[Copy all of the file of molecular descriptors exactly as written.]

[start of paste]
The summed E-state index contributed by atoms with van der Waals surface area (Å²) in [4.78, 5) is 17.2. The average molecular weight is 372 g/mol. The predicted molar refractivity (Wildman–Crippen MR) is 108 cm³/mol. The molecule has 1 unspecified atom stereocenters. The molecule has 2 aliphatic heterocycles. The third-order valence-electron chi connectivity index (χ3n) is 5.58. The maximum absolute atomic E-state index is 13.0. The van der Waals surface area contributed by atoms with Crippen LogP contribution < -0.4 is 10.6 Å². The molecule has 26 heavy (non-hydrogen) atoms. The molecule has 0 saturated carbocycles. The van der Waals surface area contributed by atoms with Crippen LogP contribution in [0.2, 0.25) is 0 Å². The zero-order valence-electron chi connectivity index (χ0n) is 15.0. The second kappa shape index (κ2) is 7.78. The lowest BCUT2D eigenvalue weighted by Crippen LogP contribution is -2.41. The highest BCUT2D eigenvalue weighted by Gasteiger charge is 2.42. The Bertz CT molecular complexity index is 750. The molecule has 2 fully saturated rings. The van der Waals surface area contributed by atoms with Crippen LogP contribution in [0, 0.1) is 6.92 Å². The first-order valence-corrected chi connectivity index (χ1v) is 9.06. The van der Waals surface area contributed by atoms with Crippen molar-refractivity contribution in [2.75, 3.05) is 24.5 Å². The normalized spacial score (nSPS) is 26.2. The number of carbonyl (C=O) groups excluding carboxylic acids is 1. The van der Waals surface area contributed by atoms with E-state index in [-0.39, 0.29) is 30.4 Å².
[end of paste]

The summed E-state index contributed by atoms with van der Waals surface area (Å²) in [4.78, 5) is 17.2. The average molecular weight is 372 g/mol. The predicted molar refractivity (Wildman–Crippen MR) is 108 cm³/mol. The molecule has 1 unspecified atom stereocenters. The molecule has 2 aliphatic heterocycles. The third-order valence-electron chi connectivity index (χ3n) is 5.58. The maximum absolute atomic E-state index is 13.0. The van der Waals surface area contributed by atoms with Crippen LogP contribution < -0.4 is 10.6 Å². The molecule has 26 heavy (non-hydrogen) atoms. The molecule has 0 saturated carbocycles. The van der Waals surface area contributed by atoms with Crippen LogP contribution in [0.2, 0.25) is 0 Å². The zero-order valence-electron chi connectivity index (χ0n) is 15.0. The second kappa shape index (κ2) is 7.78. The lowest BCUT2D eigenvalue weighted by Crippen LogP contribution is -2.41. The highest BCUT2D eigenvalue weighted by Gasteiger charge is 2.42. The Bertz CT molecular complexity index is 750. The molecule has 2 fully saturated rings. The van der Waals surface area contributed by atoms with Crippen LogP contribution in [0, 0.1) is 6.92 Å². The first-order valence-corrected chi connectivity index (χ1v) is 9.06. The van der Waals surface area contributed by atoms with Crippen molar-refractivity contribution in [2.75, 3.05) is 24.5 Å². The normalized spacial score (nSPS) is 26.2. The number of carbonyl (C=O) groups excluding carboxylic acids is 1. The van der Waals surface area contributed by atoms with E-state index in [-0.39, 0.29) is 30.4 Å².